Dutch NGO calls for probe after KZN girls adopted without father’s consent
Durban - A Netherlands based non-governmental organisation, Against Child Trafficking (ACT), has called for the Dutch government to do a comprehensive review of all adoptions from South Africa and open a criminal investigation.
The children’s right advocacy organisation which opposes inter-country adoption alleged that inter-country adoptions in the Netherlands have been “riddled with scandals”. The organisation was responding to the recent reports by Sunday Tribune where a father of two daughters from Kwangcolosi, near Hillcrest, complained about the adoption of his girls by a Netherlands couple in 2014.
The father believed there were discrepancies in the adoption process as he was not made aware, he now wants the process reviewed and his girls returned home.
The girls, aged six and eight at the time of adoption, lived in Ikhethelo Children’s Village in Kwanyuswa near Bothas Hill, after their mother died.
The Camperdown Children’s Court granted an order for the girls to be adopted by a foreign couple after an investigation by an adoption agency which facilitated the process.
Arun Dohle, director at ACT, said inter-country adoptions in the Netherlands were riddled with scandals, calling the Dutch government to take the case seriously. He said there were several adoption cases from South Africa that had to be reviewed, and others were still before the court.
According to the Netherlands government, there were 16 children adopted from South Africa last year.
Dohle said they had written several requests to Central Adoption Authority and Committee Investigating Inter-country Adoption in the past, in the Netherlands to review all South African cases.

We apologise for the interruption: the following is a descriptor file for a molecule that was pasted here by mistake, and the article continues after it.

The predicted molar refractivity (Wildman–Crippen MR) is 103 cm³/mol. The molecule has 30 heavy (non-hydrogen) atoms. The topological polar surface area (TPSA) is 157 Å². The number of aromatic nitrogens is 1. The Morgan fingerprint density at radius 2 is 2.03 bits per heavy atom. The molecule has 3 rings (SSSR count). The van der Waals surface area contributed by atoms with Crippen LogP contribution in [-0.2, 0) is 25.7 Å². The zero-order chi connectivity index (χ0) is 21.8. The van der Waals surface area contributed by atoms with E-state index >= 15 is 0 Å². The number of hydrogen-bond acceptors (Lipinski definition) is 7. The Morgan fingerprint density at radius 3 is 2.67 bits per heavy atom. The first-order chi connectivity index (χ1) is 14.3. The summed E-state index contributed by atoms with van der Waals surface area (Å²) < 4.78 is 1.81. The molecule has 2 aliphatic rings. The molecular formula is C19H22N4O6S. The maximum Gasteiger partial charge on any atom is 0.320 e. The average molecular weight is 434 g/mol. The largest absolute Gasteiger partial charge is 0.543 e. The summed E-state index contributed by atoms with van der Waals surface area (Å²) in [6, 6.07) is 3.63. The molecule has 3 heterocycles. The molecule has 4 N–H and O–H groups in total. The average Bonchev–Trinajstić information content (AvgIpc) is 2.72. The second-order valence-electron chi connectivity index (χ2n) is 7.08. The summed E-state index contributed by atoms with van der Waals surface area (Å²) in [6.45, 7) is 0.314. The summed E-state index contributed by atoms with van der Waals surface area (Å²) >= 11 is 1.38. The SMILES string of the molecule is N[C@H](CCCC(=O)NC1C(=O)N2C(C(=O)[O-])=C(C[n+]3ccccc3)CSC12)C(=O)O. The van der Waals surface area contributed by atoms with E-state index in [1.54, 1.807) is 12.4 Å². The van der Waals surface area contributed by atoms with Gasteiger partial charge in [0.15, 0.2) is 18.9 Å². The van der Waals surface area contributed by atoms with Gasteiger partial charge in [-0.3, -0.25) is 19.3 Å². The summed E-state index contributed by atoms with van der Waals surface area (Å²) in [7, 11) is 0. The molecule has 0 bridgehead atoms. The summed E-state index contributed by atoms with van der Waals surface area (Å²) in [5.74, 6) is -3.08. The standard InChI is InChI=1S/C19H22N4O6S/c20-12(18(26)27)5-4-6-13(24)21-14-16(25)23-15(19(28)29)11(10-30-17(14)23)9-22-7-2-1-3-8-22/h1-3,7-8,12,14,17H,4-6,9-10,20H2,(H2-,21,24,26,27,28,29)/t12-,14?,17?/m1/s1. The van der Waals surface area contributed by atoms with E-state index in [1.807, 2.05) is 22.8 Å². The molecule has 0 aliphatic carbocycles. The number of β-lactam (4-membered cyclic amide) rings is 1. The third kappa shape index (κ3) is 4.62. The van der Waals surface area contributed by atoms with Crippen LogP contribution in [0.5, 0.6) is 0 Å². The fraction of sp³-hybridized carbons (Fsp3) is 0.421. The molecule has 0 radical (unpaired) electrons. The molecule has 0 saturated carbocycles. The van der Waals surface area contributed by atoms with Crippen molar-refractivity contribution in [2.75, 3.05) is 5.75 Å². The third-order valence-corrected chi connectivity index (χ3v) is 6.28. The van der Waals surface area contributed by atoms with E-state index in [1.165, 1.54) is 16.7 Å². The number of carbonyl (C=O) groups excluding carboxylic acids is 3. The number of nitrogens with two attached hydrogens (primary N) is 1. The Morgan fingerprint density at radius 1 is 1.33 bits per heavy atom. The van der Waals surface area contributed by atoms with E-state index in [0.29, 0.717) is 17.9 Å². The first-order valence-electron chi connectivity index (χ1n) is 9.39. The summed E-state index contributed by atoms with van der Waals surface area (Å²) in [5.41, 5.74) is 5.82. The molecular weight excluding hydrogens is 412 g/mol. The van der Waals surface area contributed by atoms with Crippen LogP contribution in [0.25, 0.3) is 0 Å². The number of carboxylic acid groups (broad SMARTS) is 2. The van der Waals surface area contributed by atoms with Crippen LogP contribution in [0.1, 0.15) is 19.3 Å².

“In 2008, it was already clear that adoptions from South Africa were a mess and there is corruption. Given the current case, we request that all the adoptions from South Africa will be investigated,” he said.
Dohle said although there has been a decline in adoptions over the years, it was sad to learn about parents or relatives complaining about their children being taken from their country.
He said the inter-country adoption had become a demand-driven market.
“It is much better to help children and their families where they are.
“Inter-country adoption undermines the setting up of social support systems. Children are not commodities. There was a Parliament advisory committee that was established in 2016 which made a recommendation that inter-country adoption should stop, but it continues.
“It has been legal trafficking since the 1970s, and it is really sad to read about it. Kids should be returned to their parents and they need to be compensated,” he said.
Dohle said he was still waiting for the response from the government on their request, which would inform their way forward.
Neither the Netherlands’s Central Adoption Authority nor the investigating committee has responded to the Sunday Tribune questions by the time of publishing.
The matter was also receiving attention from the KwaZulu-Natal Department of Social Development, which has instituted an investigation into the adoption of the two girls.